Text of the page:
Understanding Design Briefs

Creating effective design specifications
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In object oriented design, the UML offers the use case approach. The design brief takes the information from the use case and documents the requirements in a simple format for developers/users. It acts as a bridge for the detailed logical design and develops a physical design, which documents the technical aspects that describe "how" as opposed to "what." Two briefs are needed - a batch (data warehouse) and an on-line (Java). The on-line brief here.

One of the key challenges in a custom software development effort is creating effective design specifications. A good design provides two key results. It serves as a specification for a developer to build the proper system. It also serves as a communication tool to the user community that the designers understand their business and have designed their business requirements correctly and succinctly. In Object Oriented design, the Unified Modeling Language (UML) offers the tried and true Use Case approach to design. This is an excellent tool to utilize for the high-level design of large systems. Challenges are often encountered, however, when the next level of detail is documented. The Design Brief has worked on many occasions to take the information from the Use Case and document the requirements in further detail in a format that is easier for developers and users to review and understand. It also acts as a bridge to take the detailed logical design and develop a physical design, which documents the technical aspects that describe the ‘how’ as opposed to the 'what'. In most of our engagements there is a need for two flavors of briefs–one for batch (data warehouse) and one for on-line (Java). We will discuss the on-line brief here.

An On-line Design Brief is made up of five sections:

  1. Overview–This section contains a high-level description of each screen. The description takes the user’s point of view and focuses on the business purpose of that particular screen.
  2. Screen Prototypes and Component Description–This section contains the screen prototype as well as detailed descriptions of each component (button, link, widget, etc) on the screen. It is important to review screen prototypes with the users early in the design phase in order to validate the concept, functionality as well as the look and feel.
  3. Mapping of Requirements to Original Use Case–This section cross-references the Design Brief to the Use Case, allowing designers and users to quickly refer back to the original Use Case.
  4. Glossary of Terms–This glossary is important to ensure that the designers and users are "in sync" with their interpretations and speaking the same language.
  5. Issues–This section provides an area for both users and designers to record and track all issues, questions and resolutions related to the brief.

Creation of a Design Brief assumes that the high level requirements have already been worked out with the users and the development team can proceed to flush out the remaining details before creating the technical detailed design. A workflow process needs to be created before beginning the Design Brief process. It allows the designers and users to work closely together to get the design finalized and approved in a timely manner. After the designer has identified the requirements to the best of their knowledge, the Design Brief is handed over to the project’s Quality Assurance team for review. This ensures a high quality work product and also gives senior designers an opportunity to review the design before giving it to the users. After IQA gives their stamp of approval, the Design Briefis handed over to the users for review. The user feedback is discussed in a Facilitated Session between the designers and the users. Designers and users meet to work through any open issues/concerns with the Design Brief. A helpful suggestion is to have a projector at the meeting and assign one person to making changes to the Design Brief 'on the fly.' In this manner, everyone can immediately see the changes and further refine the Design Brief as more input is given. The objective is to have an approved Design Brief at the end of the meeting.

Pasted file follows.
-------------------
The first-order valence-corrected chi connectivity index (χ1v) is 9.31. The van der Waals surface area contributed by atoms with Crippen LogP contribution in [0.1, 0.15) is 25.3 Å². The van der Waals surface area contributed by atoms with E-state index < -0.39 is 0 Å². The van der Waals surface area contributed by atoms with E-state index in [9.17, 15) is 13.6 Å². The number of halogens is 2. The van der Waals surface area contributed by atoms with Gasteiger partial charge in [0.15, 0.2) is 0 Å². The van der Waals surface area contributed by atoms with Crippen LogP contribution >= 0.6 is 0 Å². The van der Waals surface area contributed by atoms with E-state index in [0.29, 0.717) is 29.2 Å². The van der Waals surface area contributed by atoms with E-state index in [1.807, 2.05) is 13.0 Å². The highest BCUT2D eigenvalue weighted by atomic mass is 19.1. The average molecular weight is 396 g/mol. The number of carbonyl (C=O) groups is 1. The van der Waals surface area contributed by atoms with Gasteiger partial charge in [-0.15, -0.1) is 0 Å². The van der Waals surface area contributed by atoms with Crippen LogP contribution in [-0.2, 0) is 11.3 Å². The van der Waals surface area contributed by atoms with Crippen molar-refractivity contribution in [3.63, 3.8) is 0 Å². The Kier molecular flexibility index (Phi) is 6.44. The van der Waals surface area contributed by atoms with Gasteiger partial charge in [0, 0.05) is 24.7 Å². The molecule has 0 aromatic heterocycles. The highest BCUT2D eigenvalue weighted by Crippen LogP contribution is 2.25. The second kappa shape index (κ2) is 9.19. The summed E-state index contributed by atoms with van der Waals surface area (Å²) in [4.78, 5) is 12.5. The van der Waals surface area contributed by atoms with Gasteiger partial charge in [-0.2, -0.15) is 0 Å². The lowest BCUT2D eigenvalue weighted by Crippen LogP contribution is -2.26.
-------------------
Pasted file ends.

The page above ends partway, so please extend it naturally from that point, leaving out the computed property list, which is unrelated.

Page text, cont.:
There are three major advantages to the Design Brief. First, the development team has complete client involvement in defining the requirements–this reduces the risk that changes will be made later in the project when they are more costly. Second, it allows the team to leverage senior designers across multiple Design Briefs–this provides consistency in the design and allows more junior designers to contribute and grow. Finally, the review cycle is shortened because of its interactive development.

The development of the correct system is onerous, but the cost of implementing the wrong system is even higher. IT professionals today understand the importance of customer service to their user community. This includes not only providing them with a system that reflects their business requirements, but also communicating to the users early and throughout the development cycle that IT understands their business. The Design Brief is an excellent tool for accomplishing both of these objectives. Design Briefs forge a link between users and technical staff to enable better communication of business needs in the iterative design process. Better communication ensures that the correct system is built, while also developing a comfort level with the users of the system that the developers are "on the same page". Additionally, Design Briefs are structured in a way that provides a natural progression to the physical design. All of these benefits combine to provide better communication and better service.

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